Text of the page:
Addressing the "too early in the year" excuse, Karger throws out early year Oscar-nominated examples such as Kate Winslet for Eternal Sunshine of the Spotless Mind, Julia Roberts in Erin Brockovich and Frances McDormand in Fargo. Again, are we comparing Hunger Games and Lawrence's performance to... (take your pick)? If so, you'll have to convince me... I don't see it.

I liked Hunger Games well enough and am anxious to see the complete franchise on the big screen with high hopes for however many films the future holds (probably three more). Problem is, the monetary interest in this franchise is too high for the films to be made with a mind for much risk and as such they'll have to contend with being as on-edge as they can within certain constraints to assure the widest audience possible can still see them and accept them with a desire to see more.

For me to believe Hunger Games had a shot at Best Picture, I'd have to believe it brought something new and/or unique to the table. Considering not a single Harry Potter film was ever nominated and films such as Peter Jackson's Lord of the Rings features and Avatar were that is where I will have to make my comparisons. How does Hunger Games stack up to those films cinematically and within the industry? In my view it's milquetoast by comparison.

Of course, this is just my opinion and I'm happy to read yours in the comments below and would love to see how you vote in the two following polls.



Will The Hunger Games be nominated for Best Picture?

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Will Jennifer Lawrence be nominated for Best Actress for her performance in The Hunger Games?

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  • Albert J Pickles

    Nothing like turning an article about one thing into another negative review of a film!

    • http://www.ropeofsilicon.com/ Brad Brevet

      Thanks for your input and forwarding the conversation Mr. Pickles. Not a negative review of the film in the least. I'm already on record as liking it, but oh well.

  • Ian

    Yeah it has no chance and neither does Lawrence. It was a good performance given the material, but I agree that the character wasn't particularly well-written (that goes for the film as a whole). And in terms of populist moms to go along with the actual contenders, TDKR and The Hobbit will both have a much better shot (assuming they're both quality, of course).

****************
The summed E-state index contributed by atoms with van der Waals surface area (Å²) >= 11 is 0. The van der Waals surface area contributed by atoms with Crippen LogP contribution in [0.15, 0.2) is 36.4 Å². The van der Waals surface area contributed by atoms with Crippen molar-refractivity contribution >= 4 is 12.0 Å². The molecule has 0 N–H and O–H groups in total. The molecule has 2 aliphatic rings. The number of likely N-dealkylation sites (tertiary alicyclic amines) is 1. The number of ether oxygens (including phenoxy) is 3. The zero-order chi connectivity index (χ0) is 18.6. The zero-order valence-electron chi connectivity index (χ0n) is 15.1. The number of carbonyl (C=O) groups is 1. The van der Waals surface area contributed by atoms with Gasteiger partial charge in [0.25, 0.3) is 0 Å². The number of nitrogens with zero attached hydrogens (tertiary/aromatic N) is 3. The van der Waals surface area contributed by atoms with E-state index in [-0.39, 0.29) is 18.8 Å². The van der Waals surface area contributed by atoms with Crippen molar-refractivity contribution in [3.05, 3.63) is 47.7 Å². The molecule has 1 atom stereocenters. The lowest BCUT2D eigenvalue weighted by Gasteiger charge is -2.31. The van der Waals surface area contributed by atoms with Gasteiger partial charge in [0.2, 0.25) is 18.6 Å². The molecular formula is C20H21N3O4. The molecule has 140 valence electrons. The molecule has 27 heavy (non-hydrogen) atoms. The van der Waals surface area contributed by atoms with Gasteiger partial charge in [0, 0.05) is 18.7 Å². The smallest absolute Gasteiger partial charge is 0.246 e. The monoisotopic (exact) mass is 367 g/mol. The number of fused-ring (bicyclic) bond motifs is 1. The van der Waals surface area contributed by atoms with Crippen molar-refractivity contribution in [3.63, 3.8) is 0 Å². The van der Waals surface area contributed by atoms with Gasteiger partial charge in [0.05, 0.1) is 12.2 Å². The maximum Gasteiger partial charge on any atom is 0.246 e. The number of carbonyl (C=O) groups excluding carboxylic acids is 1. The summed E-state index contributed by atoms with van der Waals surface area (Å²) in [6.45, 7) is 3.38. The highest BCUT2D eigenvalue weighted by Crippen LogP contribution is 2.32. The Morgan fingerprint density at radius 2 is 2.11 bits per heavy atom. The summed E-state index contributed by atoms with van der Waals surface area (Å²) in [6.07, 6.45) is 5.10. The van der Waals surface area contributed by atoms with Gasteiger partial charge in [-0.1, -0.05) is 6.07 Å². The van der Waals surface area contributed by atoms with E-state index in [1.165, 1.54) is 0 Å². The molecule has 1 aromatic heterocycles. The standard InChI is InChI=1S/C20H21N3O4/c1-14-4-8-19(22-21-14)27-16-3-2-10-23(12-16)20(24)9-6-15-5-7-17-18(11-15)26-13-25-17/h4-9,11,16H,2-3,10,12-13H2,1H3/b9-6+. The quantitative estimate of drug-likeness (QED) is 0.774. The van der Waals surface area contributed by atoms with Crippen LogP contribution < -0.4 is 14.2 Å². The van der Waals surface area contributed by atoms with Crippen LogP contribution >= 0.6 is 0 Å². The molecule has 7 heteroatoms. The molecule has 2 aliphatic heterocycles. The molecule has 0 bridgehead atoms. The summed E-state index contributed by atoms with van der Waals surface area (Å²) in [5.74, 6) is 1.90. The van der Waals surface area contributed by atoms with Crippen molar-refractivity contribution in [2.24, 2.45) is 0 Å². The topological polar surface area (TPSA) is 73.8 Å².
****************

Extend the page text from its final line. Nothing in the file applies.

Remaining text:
• http://desertofreel.wordpress.com/ Kob

    No. And I'm surprised that the online media is suggesting it could be a best picture film. I found it unremarkable, lacking emotion and an interest in the characters. Whether it's fans' love for the books carrying the film or people seeing The Hunger Games as the 'anti-Twilight' (why I'll never understand, there's barely any similarities), the suggestion of a Best Picture/Best Actress seems a non-starter. It's a pedestrian film in my view with a few good moments.

    If it's in the running then 2012 would have been an average year for film.

  • Kristen K.

    I completely agree. The film was a pretty adequate adaptation of the first book & hopefully has set the series up for success, but I don't think there is any way this series gets Best Pic or Best Actress nominations.

    I feel like the "audiences love this film so we will nominate it to get ratings" slot on this year's program will probably be filled by The Dark Knight Rises... That is not to say that they cannot get recognized in a few of the technical categories. I feel like the costumes were exceptionally well done and could be this series best chance for a nom, or for Sound possibly.

  • Hamza Zain

    I think what they are confusing, when comparing it to a film such as Deathly Hallows Part 2, is the rabid fanbase, as opposed to the quality of the film. Most people that saw the last Potter film agreed it was a must-see summer film. Where as, I haven't seen people champion the Hunger Games to that extent.

    Personally, while I did enjoy the film and how it tried very hard to remain faithful to the books, it is not a Best Picture contender by a long shot. And as for Lawrence as Katniss, I thought she nailed the character perfectly, but there isn't enough for her to really chew on for it to be considered Oscar worthy.

    I still think Mockingjay has the potential to do what Deathly Hallows did. Both films would similarly have the first part be set up and character building, and the second part be full scale action.

  • RG Serna

    I couldn't agree more. The Hunger Games could get a nod in technical categories like Costume Design and Make Up only no more than that.

  • Z.

    Actually, I think both THG and Jennifer Lawrence will get nominated and yes, both deserve it. Lawrence (in my honest opinion) nailed the character of Katniss; the emotional, vulnerable physical , etc., whereas Mara, simply immitated what Noomi Rapace had already done when she played the chracter only a few years before. Lawrence and her portrayl was original. I couldn't help but think as I watched TGWTDT that oh yeah, Noomi already played this character and played it better. The Hunger Games has proven itself in terms of box office and with Lawrence completely embodying the character of Katniss. Your mileage may vary of course, and yeah, it will be a very crowded field but but I believe THG does deserve to be nominated and just might be nominated.